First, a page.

Is Isis Distancing Herself from the Trans Community?

Lori D Ariz's picture

 Last Friday Larry King featured several trans guests in a show called "The Secret Life of Transgenders." Included were Alexis Arquette, Stu Rasmussen, Ryan Sallans, and Isis King. You may remember Isis last year from being the first transwoman to ever be on America's Next Top Model.

I was able to watch most of the show and really wanted to write a some afterthoughts on the program, especially after friend and blogger Karyn asked me via a Facebook update what I thought of Isis somewhat distancing herself from the term "transgender." At the time I was quickly distracted when my son caught a glimpse of the television set and asked me, "Was SHE a boy with a girl's brain like you? IS she a boy?" I was able to use the program as a tool to further educate my son about being T, and I think he began to realize that his dad wasn't the only out there who has transitioned genders.
I went back and watched most of the show later on and even found a blog post that explained the show in depth. I encourage you to head over to Living Out Loud With Darian, read his take, and you can even watch that particular show in its entirety there. (Click on over HERE).
I wish Karyn and I could have talked about all this over the phone or something at the time. Karyn's story and her successful relationship is something I admire greatly. (HERE is her siteby the way).
Karyn's initial feelings about Isis may have changed, but this gave me time to think about how I felt about how some choose to back away from terms like transgender and transsexual. I see why some people would seek to do so. After all, once you've transitioned genders, have had surgery and are essentially living in your affirmed gender, are you really trans any longer in the true sense of the term? Not really. You went through a process of transition and are now living as congruently as possible.
Isis may have missed an opportunity to claim the title "T" in an effort to educate others, and in a way that could have done the community a service, but let's face it, I think she has already seized her fair share of standing in the spotlight over this. Her story of being a homeless "woman born in the wrong body" one year and the next crawling her way into the running for America's Next Top Model already reveals her courage, tenacity, and strength to get to where she is today. Once her previous life being raised as a boy was revealed, she owned her transition in front of everyone's television sets. Heck, the fact that she chose to come onto Larry King's show called "The Secret Life of Transgenders" is testament to the fact that she's not distancing herself from the trans community, she's standing right in the middle of it.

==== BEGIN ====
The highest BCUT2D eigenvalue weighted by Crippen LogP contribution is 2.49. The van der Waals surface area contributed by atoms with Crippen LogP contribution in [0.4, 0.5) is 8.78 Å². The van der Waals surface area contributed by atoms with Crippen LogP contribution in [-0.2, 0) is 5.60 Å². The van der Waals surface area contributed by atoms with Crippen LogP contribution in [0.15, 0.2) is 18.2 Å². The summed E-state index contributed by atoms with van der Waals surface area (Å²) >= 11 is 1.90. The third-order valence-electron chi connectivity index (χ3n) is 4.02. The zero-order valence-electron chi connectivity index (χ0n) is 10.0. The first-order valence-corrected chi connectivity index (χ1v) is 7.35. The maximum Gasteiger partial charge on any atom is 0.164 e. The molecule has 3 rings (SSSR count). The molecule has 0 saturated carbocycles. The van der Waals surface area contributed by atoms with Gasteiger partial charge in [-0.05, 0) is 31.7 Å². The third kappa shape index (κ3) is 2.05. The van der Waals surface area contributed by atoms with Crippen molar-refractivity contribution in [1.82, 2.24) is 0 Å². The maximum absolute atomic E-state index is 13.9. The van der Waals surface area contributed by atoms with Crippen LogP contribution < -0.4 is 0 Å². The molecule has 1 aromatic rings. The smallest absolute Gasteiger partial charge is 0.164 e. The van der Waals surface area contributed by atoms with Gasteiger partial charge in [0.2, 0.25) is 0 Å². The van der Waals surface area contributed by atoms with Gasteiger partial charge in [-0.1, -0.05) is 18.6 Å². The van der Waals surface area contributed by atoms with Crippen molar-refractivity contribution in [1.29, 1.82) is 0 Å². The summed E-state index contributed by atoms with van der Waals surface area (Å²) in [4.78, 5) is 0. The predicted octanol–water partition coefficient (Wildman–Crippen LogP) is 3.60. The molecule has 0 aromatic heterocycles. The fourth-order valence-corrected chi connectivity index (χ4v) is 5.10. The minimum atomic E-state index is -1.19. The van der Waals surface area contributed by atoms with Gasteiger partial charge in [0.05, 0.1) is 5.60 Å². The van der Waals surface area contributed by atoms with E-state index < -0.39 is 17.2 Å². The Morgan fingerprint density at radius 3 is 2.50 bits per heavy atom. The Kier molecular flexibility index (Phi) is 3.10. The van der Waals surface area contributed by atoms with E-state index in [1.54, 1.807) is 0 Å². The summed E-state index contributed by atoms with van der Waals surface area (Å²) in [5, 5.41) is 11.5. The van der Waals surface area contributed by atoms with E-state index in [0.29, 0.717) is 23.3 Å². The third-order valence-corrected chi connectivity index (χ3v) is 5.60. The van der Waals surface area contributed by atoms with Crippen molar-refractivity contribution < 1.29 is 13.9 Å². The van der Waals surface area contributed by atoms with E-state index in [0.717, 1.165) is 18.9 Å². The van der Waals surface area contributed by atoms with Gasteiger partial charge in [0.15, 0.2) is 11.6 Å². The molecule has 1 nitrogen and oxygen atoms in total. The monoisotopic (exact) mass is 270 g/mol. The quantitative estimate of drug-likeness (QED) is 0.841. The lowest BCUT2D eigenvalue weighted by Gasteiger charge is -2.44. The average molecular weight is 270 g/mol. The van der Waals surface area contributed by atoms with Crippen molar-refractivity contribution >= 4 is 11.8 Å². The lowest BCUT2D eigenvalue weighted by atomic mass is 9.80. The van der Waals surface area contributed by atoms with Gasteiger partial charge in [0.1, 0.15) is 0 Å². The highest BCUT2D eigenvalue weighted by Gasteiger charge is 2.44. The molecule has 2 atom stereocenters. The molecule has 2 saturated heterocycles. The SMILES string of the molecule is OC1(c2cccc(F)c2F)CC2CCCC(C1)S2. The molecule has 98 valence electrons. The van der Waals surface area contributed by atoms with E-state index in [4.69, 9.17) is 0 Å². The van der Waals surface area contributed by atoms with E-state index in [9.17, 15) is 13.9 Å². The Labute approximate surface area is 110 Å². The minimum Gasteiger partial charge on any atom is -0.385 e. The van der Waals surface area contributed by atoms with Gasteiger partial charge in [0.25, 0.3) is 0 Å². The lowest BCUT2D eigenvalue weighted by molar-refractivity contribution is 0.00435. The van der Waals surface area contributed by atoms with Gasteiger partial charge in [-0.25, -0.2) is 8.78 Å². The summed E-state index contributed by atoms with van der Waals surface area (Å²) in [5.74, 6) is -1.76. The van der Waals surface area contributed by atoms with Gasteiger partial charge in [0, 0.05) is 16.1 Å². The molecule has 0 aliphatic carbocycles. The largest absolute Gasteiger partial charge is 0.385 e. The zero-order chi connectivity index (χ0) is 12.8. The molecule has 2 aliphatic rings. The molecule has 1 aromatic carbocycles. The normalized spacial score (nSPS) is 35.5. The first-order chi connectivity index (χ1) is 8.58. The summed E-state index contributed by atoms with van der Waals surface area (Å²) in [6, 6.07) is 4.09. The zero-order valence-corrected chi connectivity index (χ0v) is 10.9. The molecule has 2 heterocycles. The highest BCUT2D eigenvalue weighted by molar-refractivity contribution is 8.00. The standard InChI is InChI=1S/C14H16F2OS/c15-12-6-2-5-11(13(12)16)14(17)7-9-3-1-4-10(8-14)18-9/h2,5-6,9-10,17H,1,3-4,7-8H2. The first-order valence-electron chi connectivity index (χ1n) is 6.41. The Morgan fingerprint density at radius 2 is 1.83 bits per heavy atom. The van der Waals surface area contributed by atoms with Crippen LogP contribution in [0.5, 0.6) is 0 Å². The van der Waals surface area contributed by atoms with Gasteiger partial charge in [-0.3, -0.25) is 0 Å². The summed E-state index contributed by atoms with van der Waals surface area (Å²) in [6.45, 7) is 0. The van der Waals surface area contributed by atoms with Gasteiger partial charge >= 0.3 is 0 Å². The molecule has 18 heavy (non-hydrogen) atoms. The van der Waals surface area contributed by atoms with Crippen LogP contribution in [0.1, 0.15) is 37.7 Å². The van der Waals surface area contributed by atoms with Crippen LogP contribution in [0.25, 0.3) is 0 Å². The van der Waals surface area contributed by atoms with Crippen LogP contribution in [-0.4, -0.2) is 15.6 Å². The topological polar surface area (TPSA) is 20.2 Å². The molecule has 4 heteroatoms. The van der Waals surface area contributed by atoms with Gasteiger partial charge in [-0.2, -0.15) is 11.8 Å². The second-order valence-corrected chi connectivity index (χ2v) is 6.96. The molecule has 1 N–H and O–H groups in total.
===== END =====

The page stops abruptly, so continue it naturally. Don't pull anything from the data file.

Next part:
So she doesn't prefer the term "transgender." Big deal. She's a woman, and that's the way I see her. I'm hoping that's the way people will see that part of me, too. Especially the ones who've only known the male life I've pretended to live all these years. I know I'll always be a woman with a male past, but nevertheless, I'm going to live the way God made me. And who is to say he didn't allow this to happen for the very reason that at this very point in time, I was supposed to share my story with you, to take my turn to step up and say that this is who I am. I am transgender, a transwoman, a woman born in the wrong body, or a woman with a past, but there ain't nothing wrong with any of those titles.
You see, I was always beautiful, even when they called me ugly.


Your rating: None


I love this post!

arvan's picture


This window into your life is a bright and clear picture of your process for self-identity and the declaration of it into your life.  Really, it is a great example of the human capacties for thought and communication.  You describe your relation to your self, to your choices in life in how you define yourself and the manner in which you share that with others.

Great stuff, thanks for it.


Syndicate content
Powered by Drupal, an open source content management system